More than 200 libraries, educational institutions, professional organizations and businesses laid the groundwork for the Kuali OLE project by participating in the original OLE project, a design phase that was supported by an earlier grant from The Andrew W. Mellon Foundation and led by Duke University.

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                Digital Library Software Engineer at Harvard

                Posted in Digital Library Jobs on January 11th, 2010

                The Office for Scholarly Communications at the Harvard University Library is recruiting a Digital Library Software Engineer.

                Here's an excerpt from the ad:

                The Harvard Office for Scholarly Communication (OSC) oversees the mechanisms by which the fruits of scholarship are communicated within and without the University, with a special aim to increase the availability of the scholarly output of the University and maximize the efficiency with which scholarly materials are made available to members of the Harvard community and beyond. The OSC department of the Harvard University Library (HUL) seeks a programmer/analyst for development and support of the DASH open access digital scholarship repository. This is a unique opportunity to serve as the technical lead on a project to collect and share the University's research with the world. Please Note: This is a one year term appointment with possibility of renewal depending on funding and performance.

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                  Research Data: Unseen Opportunities

                  Posted in Data Curation, Open Data, and Research Data Management, Digital Curation & Digital Preservation on January 11th, 2010

                  The Canadian Association of Research Libraries has released Research Data: Unseen Opportunities.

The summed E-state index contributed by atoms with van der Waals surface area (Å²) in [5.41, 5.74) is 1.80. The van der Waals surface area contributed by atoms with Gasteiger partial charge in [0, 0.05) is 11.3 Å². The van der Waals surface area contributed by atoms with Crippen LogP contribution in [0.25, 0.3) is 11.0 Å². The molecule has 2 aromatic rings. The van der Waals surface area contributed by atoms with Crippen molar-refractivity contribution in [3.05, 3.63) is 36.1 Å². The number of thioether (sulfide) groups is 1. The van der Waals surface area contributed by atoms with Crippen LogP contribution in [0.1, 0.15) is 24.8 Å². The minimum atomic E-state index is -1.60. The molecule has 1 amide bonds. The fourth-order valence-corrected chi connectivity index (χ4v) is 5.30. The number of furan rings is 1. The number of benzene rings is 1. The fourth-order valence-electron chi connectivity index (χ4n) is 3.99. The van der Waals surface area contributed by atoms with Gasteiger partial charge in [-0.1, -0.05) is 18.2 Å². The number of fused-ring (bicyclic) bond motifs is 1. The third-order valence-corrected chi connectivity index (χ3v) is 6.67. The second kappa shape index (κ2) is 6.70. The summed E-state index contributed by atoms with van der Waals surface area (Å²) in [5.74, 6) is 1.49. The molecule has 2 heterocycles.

Here's an excerpt from the press release:

                  The purpose of the toolkit is to enable research library directors to raise awareness of the issues of data management with administrators and researchers on campus.

                  Data are valuable assets that in some cases have an unlimited potential for reuse. The awareness toolkit underscores the need to ensure that research data are managed throughout the data lifecycle so that they are understandable and usable.

                  "This is a very timely document" says Marnie Swanson (University of Victoria), Chair of the CARL Data Management Sub-Committee. "More than ever, data are a critical component of the research endeavor and this toolkit will help libraries raise awareness in the scholarly community of the importance of data stewardship."

                  Research Data: Unseen Opportunities provides readers with a general understanding of the current state of research data in Canada and internationally. It is organized into seven sections: The Big Picture; Major Benefits of Data Management; Current Context; Case Studies; Gaps in Data Stewardship in Canada; Data Management Policies in Canada; Responses to Faculty/Administrative Concerns; What Can Be Done on Campus?

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                    Senior Software Infrastructure Engineer at Northwestern University

                    Posted in Digital Library Jobs on January 11th, 2010

                    The Northwestern University Library is recruiting a Senior Software Infrastructure Engineer.

                    Here's an excerpt from the ad: